Why Doesn’t Milwaukee Have a More Robust Video Game Development Scene? – Milwaukee Magazine

Daniel Rutkowski is probably the most ambitious young video game developer in the Milwaukee area. His big dream involves turning The Little Mermaid into a cyborg and implanting her into a game that echoes the TV show “Lost” with stunning graphics – all with just a two-person team vs. the hundreds that usually make the most expensive and marketable “AAA” games. His company, Sirenum Digital, has remained small while developing this action-adventure title, The Lost Pisces, in part because of a Kickstarter that failed in 2015, but also because of Milwaukee itself.

“It’s hard to pull together a team in the area,” says the young father who lives in Greenfield. He works for Microsoft by day but spends weekends and late nights sculpting the world of Pisces, part of which he hopes to show to publishers this summer.

Madison, by contrast, has a cluster of prominent game developers anchored by veteran Raven Software, which now works on the massive “Call of Duty” series, with other studios including Human Head Studios (now a part of Bethesda, maker of the “Elder Scrolls” and “Fallout” games) and Lost Boys Interactive.

Raphael Azcueta, a local independent developer and artist who also works at Northwestern Mutual, notes a game studio needs many professions, and Milwaukee is not known as a center for animators, artificial intelligence specialists, voice actors, sound designers, 3D artists and folks who specialize in user interface. “Why would a game developer come to Milwaukee?” he says. “Not very many people are surviving off of making games.”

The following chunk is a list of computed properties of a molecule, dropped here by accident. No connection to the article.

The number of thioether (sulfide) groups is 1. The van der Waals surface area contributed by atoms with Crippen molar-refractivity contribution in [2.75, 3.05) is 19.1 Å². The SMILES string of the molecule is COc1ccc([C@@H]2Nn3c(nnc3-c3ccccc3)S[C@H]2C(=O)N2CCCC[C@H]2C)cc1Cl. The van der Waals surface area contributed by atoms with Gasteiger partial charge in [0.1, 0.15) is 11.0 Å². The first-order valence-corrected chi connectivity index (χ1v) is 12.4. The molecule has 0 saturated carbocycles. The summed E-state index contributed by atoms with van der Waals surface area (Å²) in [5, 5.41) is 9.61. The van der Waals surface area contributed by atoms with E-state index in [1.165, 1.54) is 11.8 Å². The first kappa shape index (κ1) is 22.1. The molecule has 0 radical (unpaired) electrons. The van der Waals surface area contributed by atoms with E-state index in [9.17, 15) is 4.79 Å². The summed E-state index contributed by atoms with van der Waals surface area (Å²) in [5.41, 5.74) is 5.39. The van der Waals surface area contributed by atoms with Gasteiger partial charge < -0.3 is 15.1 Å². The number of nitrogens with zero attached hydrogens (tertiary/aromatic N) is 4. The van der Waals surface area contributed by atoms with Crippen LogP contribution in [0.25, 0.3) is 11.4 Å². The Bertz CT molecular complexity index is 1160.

One of them, John Bergman, head of small Guild Software, says financial incentives could help to grow the city’s share of an industry that now trumps the TV and movie industries for sheer revenue. He points to Louisiana, which has attracted developers to New Orleans using generous incentives, including a tax credit program that pays 25% of payroll. Bergman also believes private investors could play a role by establishing venture capital funds that target entertainment businesses in Milwaukee, and local universities could do more to foster young developers.

Most of Milwaukee’s schools, including UW-Milwaukee, Marquette University and the Milwaukee School of Engineering, lack full game development majors, prompting aspiring students to enroll at UW-Green Bay, -Stout or -Whitewater instead.

Azcueta, who completed a computer science degree at UWM in 2022, said the school “was not helpful. They suffer from this divide between STEM and humanities.” Vice Provost Dave Clark said UWM recently expanded the number of elective courses a computer science student can take in areas such as the arts, and it was working on a “microcredential” that would touch on game design.

Milwaukee and other, non-Madison areas of the state have shortcomings, but a group of investors recently floated Wisconsin as the home for a new, VC-funded game studio. According to Brandon Tschacher of the Milwaukee Esports Alliance, these employees of existing game companies had considered Green Bay in particular. But the talk was tentative and sounded unlikely to bear fruit, he says. “They were really shooting for the moon.”

Source: Why Doesn’t Milwaukee Have a More Robust Video Game Development Scene? – Milwaukee Magazine

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